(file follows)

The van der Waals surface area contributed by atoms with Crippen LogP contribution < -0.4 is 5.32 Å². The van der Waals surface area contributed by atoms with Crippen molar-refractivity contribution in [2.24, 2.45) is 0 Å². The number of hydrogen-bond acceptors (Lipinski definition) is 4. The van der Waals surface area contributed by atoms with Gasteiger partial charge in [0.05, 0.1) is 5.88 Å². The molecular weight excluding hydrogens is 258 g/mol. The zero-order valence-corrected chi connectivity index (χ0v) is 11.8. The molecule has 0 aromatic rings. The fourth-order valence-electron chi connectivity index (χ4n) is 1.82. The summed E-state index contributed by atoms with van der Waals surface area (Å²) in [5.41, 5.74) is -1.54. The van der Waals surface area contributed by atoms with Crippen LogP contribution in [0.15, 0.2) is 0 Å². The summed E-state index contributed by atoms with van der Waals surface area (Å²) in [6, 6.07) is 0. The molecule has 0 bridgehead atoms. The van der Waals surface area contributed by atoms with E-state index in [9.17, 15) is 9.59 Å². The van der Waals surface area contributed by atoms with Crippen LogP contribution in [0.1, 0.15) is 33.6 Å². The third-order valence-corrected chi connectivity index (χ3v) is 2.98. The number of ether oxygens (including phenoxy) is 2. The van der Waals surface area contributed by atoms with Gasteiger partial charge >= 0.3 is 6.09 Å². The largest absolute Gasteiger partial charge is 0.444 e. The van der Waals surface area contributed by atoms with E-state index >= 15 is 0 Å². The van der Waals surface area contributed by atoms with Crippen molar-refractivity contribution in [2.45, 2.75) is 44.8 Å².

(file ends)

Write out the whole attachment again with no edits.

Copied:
The van der Waals surface area contributed by atoms with Crippen LogP contribution < -0.4 is 5.32 Å². The van der Waals surface area contributed by atoms with Crippen molar-refractivity contribution in [2.24, 2.45) is 0 Å². The number of hydrogen-bond acceptors (Lipinski definition) is 4. The van der Waals surface area contributed by atoms with Gasteiger partial charge in [0.05, 0.1) is 5.88 Å². The molecular weight excluding hydrogens is 258 g/mol. The zero-order valence-corrected chi connectivity index (χ0v) is 11.8. The molecule has 0 aromatic rings. The fourth-order valence-electron chi connectivity index (χ4n) is 1.82. The summed E-state index contributed by atoms with van der Waals surface area (Å²) in [5.41, 5.74) is -1.54. The van der Waals surface area contributed by atoms with Crippen LogP contribution in [0.15, 0.2) is 0 Å². The summed E-state index contributed by atoms with van der Waals surface area (Å²) in [6, 6.07) is 0. The molecule has 0 bridgehead atoms. The van der Waals surface area contributed by atoms with E-state index in [9.17, 15) is 9.59 Å². The van der Waals surface area contributed by atoms with Crippen LogP contribution in [0.1, 0.15) is 33.6 Å². The third-order valence-corrected chi connectivity index (χ3v) is 2.98. The number of ether oxygens (including phenoxy) is 2. The van der Waals surface area contributed by atoms with Gasteiger partial charge >= 0.3 is 6.09 Å². The largest absolute Gasteiger partial charge is 0.444 e. The van der Waals surface area contributed by atoms with E-state index >= 15 is 0 Å². The van der Waals surface area contributed by atoms with Crippen molar-refractivity contribution in [2.45, 2.75) is 44.8 Å².